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Barbell 175 to 435 lb Deadlift in 10 months

Anna C

Level 9 Valued Member
Team Leader Certified Instructor
Elite Certified Instructor
Sinister
This is just an ordinary 40 year old... shared in a group on Facebook, but I wanted to re-share here because I think is a great illustration of what is possible with good progress and good programming. Sometimes we sell ourselves short on what we think we can do, or we put too many restrictions on ourselves such as "I want to be stronger but I don't want any bodyweight changes" or "I'm just going to stay at the same weight on the barbell until my technique is perfect." As you can see, the body changes as it gets stronger, and perfection is not necessary for progress. Significant strength increases are possible with good focus and consistent work.

 

Anna C

Level 9 Valued Member
Team Leader Certified Instructor
Elite Certified Instructor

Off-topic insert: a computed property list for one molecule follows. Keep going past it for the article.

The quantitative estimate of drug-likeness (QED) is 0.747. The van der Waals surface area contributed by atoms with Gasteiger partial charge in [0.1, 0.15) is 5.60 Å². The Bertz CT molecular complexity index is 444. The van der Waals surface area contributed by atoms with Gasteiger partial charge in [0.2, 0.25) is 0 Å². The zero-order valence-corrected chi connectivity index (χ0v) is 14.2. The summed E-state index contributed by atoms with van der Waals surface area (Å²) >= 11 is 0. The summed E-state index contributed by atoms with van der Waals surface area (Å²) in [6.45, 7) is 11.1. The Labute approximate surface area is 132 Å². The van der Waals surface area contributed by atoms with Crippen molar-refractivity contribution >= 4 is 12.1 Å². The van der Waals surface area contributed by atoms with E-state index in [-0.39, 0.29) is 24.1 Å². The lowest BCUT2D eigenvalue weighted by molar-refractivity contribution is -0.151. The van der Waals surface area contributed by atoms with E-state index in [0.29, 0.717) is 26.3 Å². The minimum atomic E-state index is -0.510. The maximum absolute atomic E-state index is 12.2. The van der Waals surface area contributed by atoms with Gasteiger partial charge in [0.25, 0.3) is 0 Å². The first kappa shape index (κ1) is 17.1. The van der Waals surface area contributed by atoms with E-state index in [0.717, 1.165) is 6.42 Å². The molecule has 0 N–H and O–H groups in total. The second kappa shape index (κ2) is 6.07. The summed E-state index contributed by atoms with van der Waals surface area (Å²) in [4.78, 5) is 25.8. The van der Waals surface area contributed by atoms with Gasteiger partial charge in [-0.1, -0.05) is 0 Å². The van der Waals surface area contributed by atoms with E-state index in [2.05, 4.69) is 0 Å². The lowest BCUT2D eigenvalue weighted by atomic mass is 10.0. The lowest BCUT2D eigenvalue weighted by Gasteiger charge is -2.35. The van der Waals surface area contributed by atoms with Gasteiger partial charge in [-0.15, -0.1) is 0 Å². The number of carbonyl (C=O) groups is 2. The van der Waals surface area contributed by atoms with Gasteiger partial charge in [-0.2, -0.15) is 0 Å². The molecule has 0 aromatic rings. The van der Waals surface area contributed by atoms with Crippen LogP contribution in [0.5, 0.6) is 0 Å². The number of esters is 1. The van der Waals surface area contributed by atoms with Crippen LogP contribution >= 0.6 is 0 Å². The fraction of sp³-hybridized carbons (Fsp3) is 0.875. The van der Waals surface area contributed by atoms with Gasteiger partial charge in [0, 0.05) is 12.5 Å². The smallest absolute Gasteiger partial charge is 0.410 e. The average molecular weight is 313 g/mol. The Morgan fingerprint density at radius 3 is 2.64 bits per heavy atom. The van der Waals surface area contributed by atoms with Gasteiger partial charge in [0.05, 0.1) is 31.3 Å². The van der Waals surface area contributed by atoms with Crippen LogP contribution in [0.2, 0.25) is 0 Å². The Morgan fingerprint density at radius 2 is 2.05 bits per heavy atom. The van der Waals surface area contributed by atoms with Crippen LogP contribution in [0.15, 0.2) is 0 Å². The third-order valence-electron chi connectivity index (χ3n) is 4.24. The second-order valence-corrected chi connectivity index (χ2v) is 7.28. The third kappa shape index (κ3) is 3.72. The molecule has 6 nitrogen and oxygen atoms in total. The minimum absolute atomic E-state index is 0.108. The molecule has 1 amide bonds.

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That's a very solid effort. Any idea what programming he was following?
It was in a Barbell Medicine group so I'm sure it was their programming. Their templates are based on RPE which we don't talk much about in this forum. I'm a huge fan of their methods and information but I haven't followed their programming myself. In any case, I'm confident any good programming with consistent effort could accomplish similar good results. Of course, individual results will vary.
 

Steve Freides

Staff
Senior Certified Instructor
Elite Certified Instructor
I think is a great illustration of what is possible with good progress and good programming. Sometimes we sell ourselves short on what we think we can do, or we put too many restrictions on ourselves such as "I want to be stronger but I don't want any bodyweight changes" or "I'm just going to stay at the same weight on the barbell until my technique is perfect." As you can see, the body changes as it gets stronger, and perfection is not necessary for progress. Significant strength increases are possible with good focus and consistent work.